Josh Beckett showed us that a pitcher doesn’t necessarily have to stand on the mound to put himself in danger of taking a line drive to the head. While shagging balls yesterday in the outfield, Red Sox coaching staff assistant Ino Guerrero attempted to return one of the balls by hitting it back to the infield. Unfortunately, Beckett’s head got in the way.
“At first I was pissed, but I know he didn’t do it on purpose,” Beckett said. “It’s one of the deals. Was it stupid? Yes. It was stupid and I think he realizes that now. There’s no sense making him feel worse than he already does.
“Maybe this will get all the pitchers out of shagging from now on.”
Thankfully for Beckett, he is displaying only minor concussion symptoms and should be able to return to playing form in a few weeks, if not sooner.
Now although the risk of catching a liner to the head in the outfield is small, the same can’t be said for pitchers standing 60 feet, six inches away from home plate.
One of the most recent incidents took place on August 15, 2009. Los Angeles Dodgers pitcher Hiroki Kuroda was struck in the head by a line drive. It was a horrifying scene. The impact of the ball on his skull was clearly heard on the TV broadcast, and Kuroda remained motionless on the field for nearly ten minutes before being carted off the field. The injury landed the right-handed pitcher on the DL, but miraculously only kept him out for a little over two weeks.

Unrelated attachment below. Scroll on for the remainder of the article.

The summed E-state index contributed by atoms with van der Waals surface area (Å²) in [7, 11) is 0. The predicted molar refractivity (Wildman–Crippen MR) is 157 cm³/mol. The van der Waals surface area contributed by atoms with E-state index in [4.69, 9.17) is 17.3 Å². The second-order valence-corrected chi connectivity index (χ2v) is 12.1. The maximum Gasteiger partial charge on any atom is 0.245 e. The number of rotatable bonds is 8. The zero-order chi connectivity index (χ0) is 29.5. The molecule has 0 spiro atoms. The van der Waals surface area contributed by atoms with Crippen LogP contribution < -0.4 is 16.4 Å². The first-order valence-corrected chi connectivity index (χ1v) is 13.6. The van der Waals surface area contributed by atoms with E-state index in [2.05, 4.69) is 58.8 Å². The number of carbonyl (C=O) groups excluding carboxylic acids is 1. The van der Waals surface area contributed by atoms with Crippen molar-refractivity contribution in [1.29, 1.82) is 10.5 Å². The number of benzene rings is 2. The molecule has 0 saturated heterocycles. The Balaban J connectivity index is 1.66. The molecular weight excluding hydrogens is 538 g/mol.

Other players haven’t been so lucky. On May 21, 2008, then-Padres pitcher Chris Young took an Albert Pujols line drive to the head and missed over two months before returning. Another former Japanese Dodgers pitcher, Kaz Ishii, suffered a fractured skull in 2002. And in May of last year, 12-year-old Brady Frazier, pitching against a high school team, died after a line drive struck him in the head.
On the mound, pitchers are virtually helpless to avoid such drives. Off the bat, line drives can reach velocities close to the actual pitch speed. So, let’s say a pitcher hurls a 95 mph fastball. The ensuing line drive may reach the pitcher just as quickly. The problem here is the batter is expecting it. In contrast, pitchers will still be in their motion as the ball is flying towards them.
If the idea of baseball pitchers wearing helmets seems like a silly idea, consider this: players in little league all the way through the college level are already doing so. Matt Hiserman of the University of San Francisco wears a protective shield under his cap that extends over his temples. This precaution seemed like a no-brainer after he was hit in the head not once, but twice by line drives.
How many times were batters hit in the head before helmets were mandatory for them? Sadly, it will take a few more serious pitcher head injuries before significant talk begins on whether or not helmets should be worn on the mound. Does someone in the majors have to actually die before these talks begin? Let’s hope it doesn’t come to that.